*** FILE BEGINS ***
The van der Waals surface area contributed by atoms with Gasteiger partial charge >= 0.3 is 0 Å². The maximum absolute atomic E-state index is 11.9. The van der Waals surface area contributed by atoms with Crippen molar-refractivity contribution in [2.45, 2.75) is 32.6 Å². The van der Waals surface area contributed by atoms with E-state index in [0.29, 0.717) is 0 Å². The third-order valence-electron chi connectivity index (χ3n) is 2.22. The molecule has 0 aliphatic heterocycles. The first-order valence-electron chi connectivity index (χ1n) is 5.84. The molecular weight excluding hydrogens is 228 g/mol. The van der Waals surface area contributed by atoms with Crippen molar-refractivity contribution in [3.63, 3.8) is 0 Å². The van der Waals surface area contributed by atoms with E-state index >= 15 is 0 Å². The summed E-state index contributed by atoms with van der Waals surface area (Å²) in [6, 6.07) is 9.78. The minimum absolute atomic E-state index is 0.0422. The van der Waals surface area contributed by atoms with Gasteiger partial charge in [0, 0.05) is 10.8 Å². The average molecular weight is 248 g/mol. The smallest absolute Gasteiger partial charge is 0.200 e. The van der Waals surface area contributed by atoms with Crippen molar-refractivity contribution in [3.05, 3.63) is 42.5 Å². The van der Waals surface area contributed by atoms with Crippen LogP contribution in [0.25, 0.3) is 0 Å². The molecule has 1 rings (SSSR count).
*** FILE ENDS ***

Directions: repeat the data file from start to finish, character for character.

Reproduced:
The van der Waals surface area contributed by atoms with Gasteiger partial charge >= 0.3 is 0 Å². The maximum absolute atomic E-state index is 11.9. The van der Waals surface area contributed by atoms with Crippen molar-refractivity contribution in [2.45, 2.75) is 32.6 Å². The van der Waals surface area contributed by atoms with E-state index in [0.29, 0.717) is 0 Å². The third-order valence-electron chi connectivity index (χ3n) is 2.22. The molecule has 0 aliphatic heterocycles. The first-order valence-electron chi connectivity index (χ1n) is 5.84. The molecular weight excluding hydrogens is 228 g/mol. The van der Waals surface area contributed by atoms with Crippen molar-refractivity contribution in [3.63, 3.8) is 0 Å². The van der Waals surface area contributed by atoms with E-state index >= 15 is 0 Å². The summed E-state index contributed by atoms with van der Waals surface area (Å²) in [6, 6.07) is 9.78. The minimum absolute atomic E-state index is 0.0422. The van der Waals surface area contributed by atoms with Gasteiger partial charge in [0, 0.05) is 10.8 Å². The average molecular weight is 248 g/mol. The smallest absolute Gasteiger partial charge is 0.200 e. The van der Waals surface area contributed by atoms with Crippen molar-refractivity contribution in [3.05, 3.63) is 42.5 Å². The van der Waals surface area contributed by atoms with Crippen LogP contribution in [0.25, 0.3) is 0 Å². The molecule has 1 rings (SSSR count).